Bromide in Drilling Mud Spills as suspect, Bromate shows up on Water Quality Reports

May 2016 update….Drilling towns should be extra cautious of Bromide2Bromate. Bromide is in drilling mud and they do like to mudfarm that stuff in texas (without radionuclide testing). Bromate can be reduced at the water treatment plants via changing the method of ozone dissolution (Venturi sideways treatment)….heres hoping the City of Arlington is investing in the Venturi system?….guess not…it wasn’t addressed in our water director’s response….

—– Forwarded Message —–
From: Buzz Pishkur <Buzz.Pishkur@arlingtontx.gov>
To: ‘kim feil’ <kimfeil@sbcglobal.net>
Sent: Thursday, May 12, 2016 3:02 PM
Subject: RE: Bromate Q/ USGS on wastewater contam

Kim: The facts related to this are as follows:

1-     Bromate is a disinfection by-product associated with ozonation

2-     Bromate is formed when Bromide reacts with ozone

3-     Bromide is naturally occurring is source waters across the U.S.

4-     Bromate was first regulated in 2002 but only for systems that ozonated.  Arlington was one and has been monitoring it since that time

5-     The City first reported the results in 2007 , then again in 2011 and has done so consistently since then

6-     We form Bromate from time to time at both of our treatment facilities because it is naturally occurring in the water both from Lake Arlington and the pipeline from TRWD which gets its water from reservoirs, in East Texas many miles from Arlington,  which are not adjacent to heavily fracked areas.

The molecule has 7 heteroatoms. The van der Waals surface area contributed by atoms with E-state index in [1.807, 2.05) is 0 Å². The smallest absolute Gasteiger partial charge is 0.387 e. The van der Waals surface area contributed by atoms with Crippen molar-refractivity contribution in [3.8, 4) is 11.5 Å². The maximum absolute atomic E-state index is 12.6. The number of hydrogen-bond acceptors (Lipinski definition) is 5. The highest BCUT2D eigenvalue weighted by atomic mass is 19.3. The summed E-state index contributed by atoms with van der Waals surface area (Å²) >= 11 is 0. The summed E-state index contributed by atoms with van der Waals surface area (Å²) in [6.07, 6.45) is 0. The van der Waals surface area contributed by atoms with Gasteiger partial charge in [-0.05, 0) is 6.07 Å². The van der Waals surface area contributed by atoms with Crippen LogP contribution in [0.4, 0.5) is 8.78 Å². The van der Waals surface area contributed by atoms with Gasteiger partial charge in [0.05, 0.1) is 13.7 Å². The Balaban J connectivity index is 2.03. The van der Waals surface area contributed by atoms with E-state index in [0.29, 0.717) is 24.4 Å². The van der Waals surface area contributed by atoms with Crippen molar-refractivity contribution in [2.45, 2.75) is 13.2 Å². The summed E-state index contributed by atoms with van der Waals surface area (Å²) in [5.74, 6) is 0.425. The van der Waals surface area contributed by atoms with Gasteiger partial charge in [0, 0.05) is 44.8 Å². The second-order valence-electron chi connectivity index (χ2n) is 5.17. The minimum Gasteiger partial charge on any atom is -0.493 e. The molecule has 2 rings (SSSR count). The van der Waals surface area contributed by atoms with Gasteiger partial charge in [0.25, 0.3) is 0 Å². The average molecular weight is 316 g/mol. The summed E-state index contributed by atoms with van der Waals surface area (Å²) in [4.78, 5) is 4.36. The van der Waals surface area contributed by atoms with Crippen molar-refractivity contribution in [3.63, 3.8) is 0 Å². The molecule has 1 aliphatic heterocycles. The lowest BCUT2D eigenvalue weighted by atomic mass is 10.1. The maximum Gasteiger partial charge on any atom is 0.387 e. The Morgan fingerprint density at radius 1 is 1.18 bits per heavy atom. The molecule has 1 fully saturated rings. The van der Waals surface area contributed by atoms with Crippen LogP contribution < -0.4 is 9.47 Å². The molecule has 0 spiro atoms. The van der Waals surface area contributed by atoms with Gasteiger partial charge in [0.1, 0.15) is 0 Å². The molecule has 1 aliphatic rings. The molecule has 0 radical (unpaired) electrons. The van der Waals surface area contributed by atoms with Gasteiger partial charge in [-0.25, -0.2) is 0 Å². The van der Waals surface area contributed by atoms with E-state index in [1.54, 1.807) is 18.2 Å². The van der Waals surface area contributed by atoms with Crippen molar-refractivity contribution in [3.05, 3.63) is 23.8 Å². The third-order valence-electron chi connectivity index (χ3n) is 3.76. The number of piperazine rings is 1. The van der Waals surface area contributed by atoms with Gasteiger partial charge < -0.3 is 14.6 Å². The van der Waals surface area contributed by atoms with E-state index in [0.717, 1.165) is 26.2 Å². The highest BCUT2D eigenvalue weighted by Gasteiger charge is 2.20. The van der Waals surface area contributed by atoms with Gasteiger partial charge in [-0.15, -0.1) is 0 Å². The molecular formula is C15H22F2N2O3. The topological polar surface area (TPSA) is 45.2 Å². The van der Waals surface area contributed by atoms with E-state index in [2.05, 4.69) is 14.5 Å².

7-     If we experienced inordinate concentrations we would have to address it because of regulatory compliance.

I hope this info helps you understand this issue.

—– Forwarded Message —–
From: kim feil <kimfeil@sbcglobal.net>
To: Buzz Pishkur <buzz.pishkur@arlingtontx.gov>
Sent: Tuesday, May 10, 2016 2:24 PM
Subject: Re: Bromate Q/ USGS on wastewater contam
Mr Pishkur aside from the new USGS publication on more fracking related water contamination risk, I forgot to ask if we will be using the Venturi sidestream ozone dissolution method in that Water World attached publication?  The drillers like to use bromide in drilling mud and bromate started showing up in our water quality reports in correlation with the drilling boom in 2007-went away (or averaged away?) and showed back up in 2011… I am hoping the investments we are making can include side stream processes?

 


From: kim feil <kimfeil@sbcglobal.net>
To: Buzz Pishkur <buzz.pishkur@arlingtontx.gov>
Sent: Tuesday, May 10, 2016 2:04 PM
Subject: USGS on wastewater contam

 


—– Forwarded Message —–
From: WaterWorld <waterworld@mailings1.gtxcel.com>
To: kimfeil@sbcglobal.net
Sent: Tuesday, May 10, 2016 9:30 AM
Subject: Your May Issue is Now Available

END 2016 update

—– Forwarded Message —–

From: kim feil <kimfeil@sbcglobal.net>